Blood Rain by Michael Dibdin
My rating: 2 of 5 stars
"The dualistic, northern approach to life is completely alien to the Sicilian mind. So far from there being just two possibilities, there are, in any given case, an almost infinite number."
Michael Dibdin's Blood Rain (1999) is a part crime drama part thriller that perceptively portrays the Sicilian mentality - or I should rather say - the stereotype of Sicilian mentality. The blurbs on the cover of the novel scream "Spellbinding... superb" (The Washington Post), "Dibdin, whose prose is as startlingly clever as his plot, stretches the existential suspense through to the final page..." (The Wall Street Journal). I beg to differ: the phrases "superb" and "clever plot" are totally misused. This is my seventh "Italian" crime drama in the Zen series by Dibdin and it barely rises above the level of the totally lame and ridiculous Cabal. On the other hand, I quite like the other five Zen novels that I review on Goodreads.
Inspector Aurelio Zen, "unambitious and deeply compromised", has now been posted to Catania, Sicily, ostensibly to work on "smashing the Mafia", once and for all. The author clearly suggests that this is just a pretend appointment and - like virtually all police-type jobs in Italy - his posting as a liaison officer between the Catania office and Rome headquarters is just a sham personnel move, and Zen is just supposed to pretend he is fighting the Mafia. Zen's adopted daughter, Carla, a computer expert, also happens to be in Catania, working on setting up a computer network for the local Palace of Justice; she is trying to find the "back-door" entry to the system that causes leaks of sensitive information. We also meet Corinna Nunziatella, the local judge, who befriends Carla, and the two women are young enough to seem to believe that the fight against the Mafia clans makes sense.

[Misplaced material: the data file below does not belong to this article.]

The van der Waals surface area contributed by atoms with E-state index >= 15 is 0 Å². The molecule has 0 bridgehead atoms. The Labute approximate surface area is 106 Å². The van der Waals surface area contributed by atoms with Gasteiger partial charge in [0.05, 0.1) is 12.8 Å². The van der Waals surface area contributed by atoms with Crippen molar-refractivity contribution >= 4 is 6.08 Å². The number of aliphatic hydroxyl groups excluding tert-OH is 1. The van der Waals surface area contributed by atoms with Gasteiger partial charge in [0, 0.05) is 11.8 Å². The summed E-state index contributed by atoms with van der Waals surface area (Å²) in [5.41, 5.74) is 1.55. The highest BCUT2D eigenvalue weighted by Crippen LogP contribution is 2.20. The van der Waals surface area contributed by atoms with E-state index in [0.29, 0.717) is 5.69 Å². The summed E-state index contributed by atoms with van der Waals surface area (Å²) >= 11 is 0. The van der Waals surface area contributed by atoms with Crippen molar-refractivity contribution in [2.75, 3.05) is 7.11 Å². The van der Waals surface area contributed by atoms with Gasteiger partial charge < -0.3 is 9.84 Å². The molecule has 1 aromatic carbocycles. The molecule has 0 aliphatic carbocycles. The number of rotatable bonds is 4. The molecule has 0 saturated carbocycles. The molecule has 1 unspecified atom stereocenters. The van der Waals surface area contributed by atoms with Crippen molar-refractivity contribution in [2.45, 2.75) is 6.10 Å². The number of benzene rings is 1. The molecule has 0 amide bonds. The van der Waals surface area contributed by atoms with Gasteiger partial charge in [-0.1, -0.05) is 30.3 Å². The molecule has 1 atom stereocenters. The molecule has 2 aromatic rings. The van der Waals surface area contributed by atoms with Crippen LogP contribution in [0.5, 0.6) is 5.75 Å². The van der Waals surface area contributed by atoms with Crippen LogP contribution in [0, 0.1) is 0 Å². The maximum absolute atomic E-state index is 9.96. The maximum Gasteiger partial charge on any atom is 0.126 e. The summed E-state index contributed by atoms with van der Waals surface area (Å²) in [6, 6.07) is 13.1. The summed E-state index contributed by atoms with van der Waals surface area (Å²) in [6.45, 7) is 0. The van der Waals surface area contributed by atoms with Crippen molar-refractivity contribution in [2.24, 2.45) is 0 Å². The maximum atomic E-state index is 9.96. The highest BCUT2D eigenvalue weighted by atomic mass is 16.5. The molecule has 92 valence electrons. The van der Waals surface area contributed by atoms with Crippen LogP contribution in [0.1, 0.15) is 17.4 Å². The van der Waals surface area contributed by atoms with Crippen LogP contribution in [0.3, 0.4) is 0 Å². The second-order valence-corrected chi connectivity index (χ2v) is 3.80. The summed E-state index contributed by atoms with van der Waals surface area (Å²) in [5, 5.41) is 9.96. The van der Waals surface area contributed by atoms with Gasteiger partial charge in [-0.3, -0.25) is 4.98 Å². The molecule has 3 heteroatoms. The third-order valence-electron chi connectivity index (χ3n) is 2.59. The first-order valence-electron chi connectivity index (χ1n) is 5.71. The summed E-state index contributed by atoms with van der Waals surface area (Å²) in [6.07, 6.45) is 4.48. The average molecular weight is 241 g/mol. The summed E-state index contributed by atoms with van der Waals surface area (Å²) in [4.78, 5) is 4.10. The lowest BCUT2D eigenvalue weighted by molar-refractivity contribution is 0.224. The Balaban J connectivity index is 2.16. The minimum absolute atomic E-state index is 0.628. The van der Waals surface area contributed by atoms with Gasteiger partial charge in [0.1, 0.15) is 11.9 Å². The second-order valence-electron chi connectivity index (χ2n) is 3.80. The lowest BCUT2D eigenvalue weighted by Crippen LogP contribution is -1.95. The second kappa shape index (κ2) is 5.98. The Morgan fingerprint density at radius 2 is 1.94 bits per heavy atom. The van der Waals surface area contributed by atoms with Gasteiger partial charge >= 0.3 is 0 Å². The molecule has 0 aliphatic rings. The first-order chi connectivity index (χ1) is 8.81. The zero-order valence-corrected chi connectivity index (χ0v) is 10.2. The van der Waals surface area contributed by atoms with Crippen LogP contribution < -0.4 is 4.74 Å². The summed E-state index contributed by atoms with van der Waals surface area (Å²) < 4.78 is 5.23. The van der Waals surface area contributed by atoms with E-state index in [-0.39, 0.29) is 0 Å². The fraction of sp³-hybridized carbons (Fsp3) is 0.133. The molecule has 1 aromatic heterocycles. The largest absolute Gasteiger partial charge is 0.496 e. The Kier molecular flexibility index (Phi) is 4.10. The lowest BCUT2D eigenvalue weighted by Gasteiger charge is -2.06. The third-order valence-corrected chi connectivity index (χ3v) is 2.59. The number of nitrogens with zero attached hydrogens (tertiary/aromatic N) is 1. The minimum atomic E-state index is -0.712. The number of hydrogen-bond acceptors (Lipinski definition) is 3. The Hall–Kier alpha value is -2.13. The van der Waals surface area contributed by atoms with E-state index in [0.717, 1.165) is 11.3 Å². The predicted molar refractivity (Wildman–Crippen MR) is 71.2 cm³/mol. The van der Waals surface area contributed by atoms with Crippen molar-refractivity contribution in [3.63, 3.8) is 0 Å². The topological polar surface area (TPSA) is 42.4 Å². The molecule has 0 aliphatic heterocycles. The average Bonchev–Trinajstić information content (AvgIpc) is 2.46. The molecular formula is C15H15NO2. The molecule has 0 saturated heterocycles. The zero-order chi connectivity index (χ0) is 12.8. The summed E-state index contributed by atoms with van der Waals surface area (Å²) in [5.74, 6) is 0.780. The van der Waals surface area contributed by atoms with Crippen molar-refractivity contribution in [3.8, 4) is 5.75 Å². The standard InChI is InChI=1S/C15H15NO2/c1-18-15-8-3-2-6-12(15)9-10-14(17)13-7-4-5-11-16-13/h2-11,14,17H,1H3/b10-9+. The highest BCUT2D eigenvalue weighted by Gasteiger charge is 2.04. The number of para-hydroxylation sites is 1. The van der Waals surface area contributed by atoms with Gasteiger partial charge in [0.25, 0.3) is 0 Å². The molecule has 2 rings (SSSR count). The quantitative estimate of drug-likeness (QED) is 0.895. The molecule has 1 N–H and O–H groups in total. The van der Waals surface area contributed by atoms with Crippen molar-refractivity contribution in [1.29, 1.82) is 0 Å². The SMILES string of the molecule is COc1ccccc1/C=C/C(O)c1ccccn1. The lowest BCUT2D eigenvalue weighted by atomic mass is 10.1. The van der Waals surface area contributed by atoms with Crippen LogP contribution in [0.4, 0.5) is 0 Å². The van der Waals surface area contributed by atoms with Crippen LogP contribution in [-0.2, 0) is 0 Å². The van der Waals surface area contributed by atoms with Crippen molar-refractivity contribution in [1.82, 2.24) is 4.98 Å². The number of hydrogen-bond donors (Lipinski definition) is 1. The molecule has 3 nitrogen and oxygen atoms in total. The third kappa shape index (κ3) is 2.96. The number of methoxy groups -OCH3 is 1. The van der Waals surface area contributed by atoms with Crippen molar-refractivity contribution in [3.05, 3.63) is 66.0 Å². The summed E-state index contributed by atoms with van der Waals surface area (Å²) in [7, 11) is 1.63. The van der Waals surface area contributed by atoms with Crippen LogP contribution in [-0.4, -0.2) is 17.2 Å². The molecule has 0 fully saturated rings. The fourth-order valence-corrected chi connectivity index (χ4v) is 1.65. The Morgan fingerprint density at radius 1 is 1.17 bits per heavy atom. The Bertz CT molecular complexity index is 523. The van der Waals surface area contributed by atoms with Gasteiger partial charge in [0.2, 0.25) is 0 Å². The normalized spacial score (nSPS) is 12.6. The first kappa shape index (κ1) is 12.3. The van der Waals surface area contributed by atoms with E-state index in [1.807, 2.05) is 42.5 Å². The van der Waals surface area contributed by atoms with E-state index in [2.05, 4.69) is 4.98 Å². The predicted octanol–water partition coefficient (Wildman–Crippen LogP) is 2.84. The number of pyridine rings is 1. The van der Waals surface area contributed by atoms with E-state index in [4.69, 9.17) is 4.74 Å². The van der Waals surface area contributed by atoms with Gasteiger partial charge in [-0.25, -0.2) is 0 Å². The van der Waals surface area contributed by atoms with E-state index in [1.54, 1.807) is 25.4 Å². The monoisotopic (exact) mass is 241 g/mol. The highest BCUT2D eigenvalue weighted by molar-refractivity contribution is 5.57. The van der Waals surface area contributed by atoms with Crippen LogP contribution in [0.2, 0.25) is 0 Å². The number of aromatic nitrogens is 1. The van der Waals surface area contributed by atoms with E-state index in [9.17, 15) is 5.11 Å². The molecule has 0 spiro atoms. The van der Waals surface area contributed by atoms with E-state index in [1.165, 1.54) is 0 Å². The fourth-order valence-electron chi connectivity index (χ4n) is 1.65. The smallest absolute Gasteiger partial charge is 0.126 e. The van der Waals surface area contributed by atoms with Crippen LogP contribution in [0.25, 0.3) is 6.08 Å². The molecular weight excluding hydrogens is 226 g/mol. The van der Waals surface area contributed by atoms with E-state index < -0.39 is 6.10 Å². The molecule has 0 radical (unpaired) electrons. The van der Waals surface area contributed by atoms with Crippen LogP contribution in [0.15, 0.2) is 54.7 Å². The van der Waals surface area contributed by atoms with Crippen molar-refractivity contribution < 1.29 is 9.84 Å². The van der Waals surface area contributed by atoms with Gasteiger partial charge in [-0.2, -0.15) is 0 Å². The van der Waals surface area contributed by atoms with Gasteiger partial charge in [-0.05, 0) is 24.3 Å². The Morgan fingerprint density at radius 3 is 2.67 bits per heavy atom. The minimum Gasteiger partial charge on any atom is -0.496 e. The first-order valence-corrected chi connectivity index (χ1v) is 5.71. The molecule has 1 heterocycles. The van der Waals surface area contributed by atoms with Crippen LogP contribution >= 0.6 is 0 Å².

The first half of the novel is totally unfocused and wanders aimlessly from a thread to a thread, from a possible main topic to another one. All of a sudden, several dramatic events conveniently happen, and Mr. Dibdin finally makes a decision what he wants to write about. The novel mutates into a standard thriller, characterized by breakneck pace and little logic, other than that things are different than they look like. Since it is of course true that nothing is ever like it seems, the silly "Third Level" stuff invoked by the author is also only a delusion, like all the misconstructions of various conspiracy theories. Whole lotta blah blah blah. The only part of the plot that I really like is the explosive ending.
While in my eyes, Blood Rain fails as a crime/thriller novel, it seems to redeem itself as a novel about Sicily. Here's a nice highlight, as a sample: Mr. Dibdin writes about a fish market on the Sicilian coast that has been in the same place for about 3,000 years. Also, one is impressed with the author clearly explaining the phony nature of Italian war against the Mafia, and how it is that the so-called "bad guys" usually win. They do because fighting them for real would be a greater inconvenience than tolerating them. Also, in some ways, the "bad guys" are just like us.
In several of my previous reviews of Mr. Dibdin's novels I noticed his peculiar preoccupation with human excreta. In this book, in addition to mentioning flatulence and defecation, the author widens his scatophilic range to include other species: he writes about "piles of [dog] turds the size of a meal and the color of vomit." We are also offered truly original references to feeling like "eating the breast of a pregnant woman" and "chewing on penises of dead boys." Maybe the author thought these literary devices would emphasize the brutal and deeply cynical tone of the novel? I am probably just dull-witted, but I find these fragments pathetic.
One and three quarter stars.
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